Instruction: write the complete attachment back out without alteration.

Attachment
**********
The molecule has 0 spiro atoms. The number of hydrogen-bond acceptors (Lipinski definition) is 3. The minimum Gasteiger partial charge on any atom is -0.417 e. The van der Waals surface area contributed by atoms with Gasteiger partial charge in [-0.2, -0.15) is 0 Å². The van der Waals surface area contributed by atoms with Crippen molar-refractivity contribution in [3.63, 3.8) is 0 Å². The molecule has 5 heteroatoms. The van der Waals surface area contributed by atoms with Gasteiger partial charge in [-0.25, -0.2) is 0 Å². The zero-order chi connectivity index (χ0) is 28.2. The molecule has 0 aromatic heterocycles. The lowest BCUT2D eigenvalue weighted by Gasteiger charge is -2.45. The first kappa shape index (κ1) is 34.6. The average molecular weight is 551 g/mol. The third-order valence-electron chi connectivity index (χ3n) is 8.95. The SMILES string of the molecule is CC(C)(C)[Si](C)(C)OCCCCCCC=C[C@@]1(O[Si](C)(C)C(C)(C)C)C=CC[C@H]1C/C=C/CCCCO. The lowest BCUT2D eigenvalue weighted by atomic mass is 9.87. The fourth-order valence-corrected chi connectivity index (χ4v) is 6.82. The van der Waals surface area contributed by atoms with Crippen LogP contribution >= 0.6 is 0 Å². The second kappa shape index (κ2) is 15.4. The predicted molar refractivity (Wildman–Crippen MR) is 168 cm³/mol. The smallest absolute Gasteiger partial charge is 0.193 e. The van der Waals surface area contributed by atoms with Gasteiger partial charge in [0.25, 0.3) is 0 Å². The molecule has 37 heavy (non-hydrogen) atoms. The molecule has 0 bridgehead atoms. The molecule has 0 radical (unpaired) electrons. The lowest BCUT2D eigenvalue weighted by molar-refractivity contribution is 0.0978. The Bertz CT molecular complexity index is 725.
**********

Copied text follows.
The molecule has 0 spiro atoms. The number of hydrogen-bond acceptors (Lipinski definition) is 3. The minimum Gasteiger partial charge on any atom is -0.417 e. The van der Waals surface area contributed by atoms with Gasteiger partial charge in [-0.2, -0.15) is 0 Å². The van der Waals surface area contributed by atoms with Crippen molar-refractivity contribution in [3.63, 3.8) is 0 Å². The molecule has 5 heteroatoms. The van der Waals surface area contributed by atoms with Gasteiger partial charge in [-0.25, -0.2) is 0 Å². The zero-order chi connectivity index (χ0) is 28.2. The molecule has 0 aromatic heterocycles. The lowest BCUT2D eigenvalue weighted by Gasteiger charge is -2.45. The first kappa shape index (κ1) is 34.6. The average molecular weight is 551 g/mol. The third-order valence-electron chi connectivity index (χ3n) is 8.95. The SMILES string of the molecule is CC(C)(C)[Si](C)(C)OCCCCCCC=C[C@@]1(O[Si](C)(C)C(C)(C)C)C=CC[C@H]1C/C=C/CCCCO. The lowest BCUT2D eigenvalue weighted by atomic mass is 9.87. The fourth-order valence-corrected chi connectivity index (χ4v) is 6.82. The van der Waals surface area contributed by atoms with Crippen LogP contribution >= 0.6 is 0 Å². The second kappa shape index (κ2) is 15.4. The predicted molar refractivity (Wildman–Crippen MR) is 168 cm³/mol. The smallest absolute Gasteiger partial charge is 0.193 e. The van der Waals surface area contributed by atoms with Gasteiger partial charge in [0.25, 0.3) is 0 Å². The molecule has 37 heavy (non-hydrogen) atoms. The molecule has 0 bridgehead atoms. The molecule has 0 radical (unpaired) electrons. The lowest BCUT2D eigenvalue weighted by molar-refractivity contribution is 0.0978. The Bertz CT molecular complexity index is 725.